Believe me I work with PCs as well, and have thought long and hard about switching to Mac at home but at the time being it is too expensive for me since I would have to do both desktop and laptop at the same time, or purchase another license for photoshop. I don't think Adobe would let you run one license on two different platforms simultaneously.

stillresonance
23rd of October 2008 (Thu), 00:00
Oh and just to keep on topic of the thread, I do think there is an advantage for Pros with Apple. The ability to just unbox it, load photoshop, and go is something I'm sure a lot of pros appreciate. If I was setting up a business right now, where I wouldn't have to worry about already being entrenched in one particular system, I would go straight with Macs.

MaxxuM
23rd of October 2008 (Thu), 00:03
Is that 250GB HD a 7200rpm drive? That was one of the options that added to the cost of my build. Does the MBP support more than 4GB of memory yet? I know right now I could put 6GB in my laptop and hopefully if dell revises the BIOS it should support the full 8GB the chipset is capable of. With OSX being 64bit natively it would be a shame if Apple missed the boat on that.

True there are many different ways to slice it, I did look long and hard at the MBP but with the config I was looking at it was going to be more expensive, plus I already own PS CS3 and Lightroom for my desktop so I didn't have to buy any additional software when I got my XPS. I wouldn't have gotten a 4yr warranty either except Dell was giving a $70 gift card with it that negated the cost of the upgrade.

Believe me I work with PCs as well, and have thought long and hard about switching to Mac at home but at the time being it is too expensive for me since I would have to do both desktop and laptop at the same time, or purchase another license for photoshop. I don't think Adobe would let you run one license on two different platforms simultaneously.

Yep, it depends on many factors. It was the 5200RPM drive. Apple charges a premium for innovation and beauty. Apple also forces you to buy all in one solutions whereas PC's you can buy over time (and upgrade). Cost is negligible when priced machine vs machine & software vs software. But since you already own PC software the price factor weighs into the PC side. Whereas I have the fortune of having corporate licenses of Adobe products, Mac and PC.

You used to be able to run two licenses (PC and Mac) as long as you didn't use them at the same time. Now however, they don't bundle them that way anymore :(

Colorblinded
23rd of October 2008 (Thu), 00:08
Regardless of what people will try and tell you, the difference is this:

If you like the Mac OS, get a Mac, and specify the hardware and software setup that suits your purpose.
If you like Microsoft OS, Linux, or anything else, then get a non-Mac with the hardware and software that suits your purpose. Or, get a Mac and run emulators.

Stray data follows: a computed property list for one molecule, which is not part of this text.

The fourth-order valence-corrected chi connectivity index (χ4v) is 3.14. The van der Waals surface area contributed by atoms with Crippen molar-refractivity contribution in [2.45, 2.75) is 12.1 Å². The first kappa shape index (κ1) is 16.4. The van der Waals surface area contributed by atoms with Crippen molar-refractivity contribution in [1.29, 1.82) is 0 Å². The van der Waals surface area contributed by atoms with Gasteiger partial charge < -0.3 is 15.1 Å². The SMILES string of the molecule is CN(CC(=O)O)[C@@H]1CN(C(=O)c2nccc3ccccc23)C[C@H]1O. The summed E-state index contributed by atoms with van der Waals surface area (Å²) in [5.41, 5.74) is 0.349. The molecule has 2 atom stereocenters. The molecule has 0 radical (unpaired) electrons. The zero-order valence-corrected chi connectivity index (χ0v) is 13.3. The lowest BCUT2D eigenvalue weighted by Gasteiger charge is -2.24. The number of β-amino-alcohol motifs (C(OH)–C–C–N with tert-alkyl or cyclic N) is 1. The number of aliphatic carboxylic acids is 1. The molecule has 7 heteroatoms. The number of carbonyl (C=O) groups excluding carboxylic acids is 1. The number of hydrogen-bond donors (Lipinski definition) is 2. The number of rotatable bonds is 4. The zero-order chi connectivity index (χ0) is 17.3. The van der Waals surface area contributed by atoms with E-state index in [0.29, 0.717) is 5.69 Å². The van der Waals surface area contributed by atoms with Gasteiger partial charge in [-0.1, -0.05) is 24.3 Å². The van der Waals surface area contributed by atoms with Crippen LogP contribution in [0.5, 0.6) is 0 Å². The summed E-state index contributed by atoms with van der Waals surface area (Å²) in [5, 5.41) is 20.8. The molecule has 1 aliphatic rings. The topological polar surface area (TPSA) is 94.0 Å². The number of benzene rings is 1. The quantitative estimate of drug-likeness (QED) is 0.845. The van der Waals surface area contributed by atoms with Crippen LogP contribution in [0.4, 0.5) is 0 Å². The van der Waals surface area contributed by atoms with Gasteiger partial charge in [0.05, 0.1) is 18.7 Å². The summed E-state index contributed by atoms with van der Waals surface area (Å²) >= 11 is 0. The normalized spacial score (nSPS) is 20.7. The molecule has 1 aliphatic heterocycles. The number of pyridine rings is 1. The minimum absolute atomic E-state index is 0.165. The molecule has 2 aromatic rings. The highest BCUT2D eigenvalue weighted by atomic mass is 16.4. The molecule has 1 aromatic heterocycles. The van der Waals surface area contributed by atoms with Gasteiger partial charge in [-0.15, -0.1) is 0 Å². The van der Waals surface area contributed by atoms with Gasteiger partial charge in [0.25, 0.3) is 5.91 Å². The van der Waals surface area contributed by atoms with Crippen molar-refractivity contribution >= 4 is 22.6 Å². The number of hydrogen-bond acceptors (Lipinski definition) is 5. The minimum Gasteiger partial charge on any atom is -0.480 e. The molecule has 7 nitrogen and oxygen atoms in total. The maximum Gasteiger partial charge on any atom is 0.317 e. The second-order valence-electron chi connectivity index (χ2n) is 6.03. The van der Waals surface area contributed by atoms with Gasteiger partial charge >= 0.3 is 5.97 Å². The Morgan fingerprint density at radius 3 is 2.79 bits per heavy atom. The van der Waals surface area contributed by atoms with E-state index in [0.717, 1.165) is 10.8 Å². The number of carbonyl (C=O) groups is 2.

Compare your needs and desires to your budget.

I repeat - the day of Mac vs PC is obsolete. The (brilliant) adds you see are just marketing crap. Macs use the same hardware as 'pc's'.
these threads could end right here. The days of any appreciable difference that favored one over the other are long long over. I've been using both for more than a decade and can't recall a time where I cared particularly much which I used because there wasn't a whole hell of a lot of difference. Apple was wise to switch to Intel hardware though, I remember how painful the later generations of their previous hardware would get as you watched it struggle to keep up while mainstream AMD and Intel CPUs marched on briskly. I didn't miss the G4 or the G5 at the end of their lifespans.

Even stability was similar. Pre Win2k and pre OSX days I just remember the pain of constant crashing for one reason or another. There were some kinks to work out with OSX initially and with subsequent versions but it's been good. Same goes for Windows 2k, XP and Vista.

TheHoff
23rd of October 2008 (Thu), 10:25
Does the MBP support more than 4GB of memory yet? I know right now I could put 6GB in my laptop and hopefully if dell revises the BIOS it should support the full 8GB the chipset is capable of. With OSX being 64bit natively it would be a shame if Apple missed the boat on that.

6 GB is confirmed working and stable in the new MBP with one 4-gig stick and one 2-gig. They say 8 GB is possible but not nearly stable without some sort of update from Apple.


----

btw, to the OP, I was a PC for 24 years -- now I'm a Mac. The build is impressive, sublime and the operating system really is better under the hood.

OdiN1701
23rd of October 2008 (Thu), 10:51
Oh and just to keep on topic of the thread, I do think there is an advantage for Pros with Apple. The ability to just unbox it, load photoshop, and go is something I'm sure a lot of pros appreciate. If I was setting up a business right now, where I wouldn't have to worry about already being entrenched in one particular system, I would go straight with Macs.